Monday, Feb. 5, 2001
RICHMOND, Va. — Bayview, an Eastern Shore
hamlet that has become a national symbol of rural poverty, is profiled in a new
documentary produced by a group of Virginia Commonwealth University students. A
free, public screening of "This Black Soil: A Story of Struggle and
Change" will be shown Feb. 10 at 7 p.m. in VCU’s Grace Street Theater,
934 W. Grace St.
The one-hour documentary, which took two years to make, was produced by 12
students in an advanced video class in VCU’s Communication Arts and Design
Department. The video traces the work of Bayview residents and the Bayview
Citizens for Social Justice from their successful fight to block Virginia’s
plans to build a maximum security prison in their front yards to their recent
acquisition of land to remake Bayview into the rural village it once was –
with retail stores, private homes, rental units and cottage industries.
The students filmed, edited and conducted research for the documentary.
"By telling a story through video you can see it, hear it and feel
it," said Elliana Brocato, a senior majoring in kinetic and digital
imagery. "Video is a very powerful medium."
More than half of Bayview’s 114 citizens live without running water,
plumbing, efficient and safe heating, or transportation to the few jobs in the
area. Many have lived in insufficient and unsafe housing for years. Along
Bayview’s pockmarked dirt roads, outhouses overflow with waste after heavy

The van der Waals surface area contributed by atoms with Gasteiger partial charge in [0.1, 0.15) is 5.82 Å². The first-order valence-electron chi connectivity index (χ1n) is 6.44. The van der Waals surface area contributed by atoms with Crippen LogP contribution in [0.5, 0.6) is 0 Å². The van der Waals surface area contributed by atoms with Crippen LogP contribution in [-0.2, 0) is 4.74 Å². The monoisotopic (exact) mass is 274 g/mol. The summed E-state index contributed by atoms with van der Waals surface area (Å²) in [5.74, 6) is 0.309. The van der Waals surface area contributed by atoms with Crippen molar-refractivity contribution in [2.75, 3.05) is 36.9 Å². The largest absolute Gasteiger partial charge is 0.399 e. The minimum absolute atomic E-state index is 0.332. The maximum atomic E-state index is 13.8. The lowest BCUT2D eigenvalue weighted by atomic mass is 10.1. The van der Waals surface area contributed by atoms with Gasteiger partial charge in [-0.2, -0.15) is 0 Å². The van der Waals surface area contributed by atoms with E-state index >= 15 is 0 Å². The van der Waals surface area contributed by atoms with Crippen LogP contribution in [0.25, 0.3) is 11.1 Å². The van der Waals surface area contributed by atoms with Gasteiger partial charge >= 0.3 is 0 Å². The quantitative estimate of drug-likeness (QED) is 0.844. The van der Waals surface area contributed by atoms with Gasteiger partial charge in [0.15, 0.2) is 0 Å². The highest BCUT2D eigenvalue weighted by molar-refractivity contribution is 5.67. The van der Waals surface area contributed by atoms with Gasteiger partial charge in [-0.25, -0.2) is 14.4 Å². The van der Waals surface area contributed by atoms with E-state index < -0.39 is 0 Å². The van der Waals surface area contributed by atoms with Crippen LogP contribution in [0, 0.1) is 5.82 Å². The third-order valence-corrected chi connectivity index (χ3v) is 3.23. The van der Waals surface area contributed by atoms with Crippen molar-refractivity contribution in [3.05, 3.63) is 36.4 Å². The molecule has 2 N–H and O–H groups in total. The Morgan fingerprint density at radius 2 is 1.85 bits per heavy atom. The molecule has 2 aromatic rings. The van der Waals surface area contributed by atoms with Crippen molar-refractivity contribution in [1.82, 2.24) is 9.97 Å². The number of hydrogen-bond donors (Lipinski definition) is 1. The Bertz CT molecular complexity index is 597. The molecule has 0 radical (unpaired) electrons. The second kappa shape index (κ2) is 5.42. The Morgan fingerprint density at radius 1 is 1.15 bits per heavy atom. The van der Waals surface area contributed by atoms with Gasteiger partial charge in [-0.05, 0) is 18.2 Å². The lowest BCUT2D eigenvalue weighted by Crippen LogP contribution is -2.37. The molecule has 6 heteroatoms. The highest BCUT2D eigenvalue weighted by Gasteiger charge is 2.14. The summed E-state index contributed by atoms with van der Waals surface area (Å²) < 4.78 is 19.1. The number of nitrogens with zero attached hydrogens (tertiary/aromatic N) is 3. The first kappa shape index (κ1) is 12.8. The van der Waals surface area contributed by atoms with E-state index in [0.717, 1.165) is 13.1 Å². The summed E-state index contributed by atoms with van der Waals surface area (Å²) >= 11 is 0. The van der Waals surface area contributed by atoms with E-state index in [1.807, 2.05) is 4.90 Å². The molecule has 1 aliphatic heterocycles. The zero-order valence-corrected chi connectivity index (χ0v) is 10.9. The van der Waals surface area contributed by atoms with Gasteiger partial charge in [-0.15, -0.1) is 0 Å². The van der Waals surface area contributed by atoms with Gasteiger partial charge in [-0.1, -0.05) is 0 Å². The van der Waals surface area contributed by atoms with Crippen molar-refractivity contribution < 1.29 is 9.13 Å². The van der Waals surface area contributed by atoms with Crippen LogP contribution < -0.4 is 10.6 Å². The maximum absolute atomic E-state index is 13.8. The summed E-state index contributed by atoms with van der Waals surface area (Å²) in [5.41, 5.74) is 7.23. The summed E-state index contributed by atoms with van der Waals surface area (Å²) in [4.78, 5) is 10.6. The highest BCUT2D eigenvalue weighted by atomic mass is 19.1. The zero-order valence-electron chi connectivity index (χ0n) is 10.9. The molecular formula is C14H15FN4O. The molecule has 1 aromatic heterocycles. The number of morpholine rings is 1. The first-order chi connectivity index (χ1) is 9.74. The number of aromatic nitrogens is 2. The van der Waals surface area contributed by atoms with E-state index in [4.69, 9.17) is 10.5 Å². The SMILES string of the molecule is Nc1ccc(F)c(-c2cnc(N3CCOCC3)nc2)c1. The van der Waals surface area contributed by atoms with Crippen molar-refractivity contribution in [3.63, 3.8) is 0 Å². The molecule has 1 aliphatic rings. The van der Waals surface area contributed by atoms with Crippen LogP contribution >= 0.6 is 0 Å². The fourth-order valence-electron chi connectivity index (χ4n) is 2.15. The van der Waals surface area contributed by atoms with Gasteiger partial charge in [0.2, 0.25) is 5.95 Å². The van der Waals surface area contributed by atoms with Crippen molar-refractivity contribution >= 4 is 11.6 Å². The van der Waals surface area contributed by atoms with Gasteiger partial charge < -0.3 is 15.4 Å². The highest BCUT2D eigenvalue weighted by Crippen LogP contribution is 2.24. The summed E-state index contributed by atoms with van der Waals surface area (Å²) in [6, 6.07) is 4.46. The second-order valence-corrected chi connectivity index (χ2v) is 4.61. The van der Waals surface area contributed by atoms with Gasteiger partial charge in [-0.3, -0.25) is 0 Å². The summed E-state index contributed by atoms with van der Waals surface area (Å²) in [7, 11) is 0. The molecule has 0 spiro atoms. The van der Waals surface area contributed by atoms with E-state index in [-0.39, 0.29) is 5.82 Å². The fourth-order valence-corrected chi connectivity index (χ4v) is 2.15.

rains, adding to what Northampton County and officials with the National
Association for the Advancement of Colored People have called inhumane
In the past three years, state and federal politicians have descended on
Bayview with promises to assist in what state officials estimate will be an up
to $7 million program to improve the town’s housing supply, water system and
"After three years of struggle to obtain monies to help improve the
quality of their daily lives, Bayview residents are now on the verge of
fulfilling their vision of earning a living wage by building a sustainable
economic base," said Teresa L. Konechne, M.F.A., the VCU assistant
communication arts and design professor who directed the project. "This
documentary could change how communities all over Virginia and the country
demand our government to respond to the basic needs of people. It’s a
Njeri Jackson, Ph.D., director of VCU’s African-American Studies Program,
will deliver opening remarks at the screening. After the documentary is shown,
Konechne, Bayview residents and students involved in the project will give a
The screening is co-sponsored by VCU’s Women’s Studies Program and
Communication Arts and Design Department. The project received funding from the
department and VCU’s Community Service Associates Program.
About VCU and VCU Medical Center
Virginia Commonwealth University is a major, urban public research university with national and international rankings in sponsored research. Located in downtown Richmond, VCU enrolls more than 31,000 students in 226 degree and certificate programs in the arts, sciences and humanities. Sixty-seven of the programs are unique in Virginia, many of them crossing the disciplines of VCU’s 13 schools and one college. MCV Hospitals and the health sciences schools of Virginia Commonwealth University comprise VCU Medical Center, one of the nation’s leading academic medical centers. For more, see www.vcu.edu.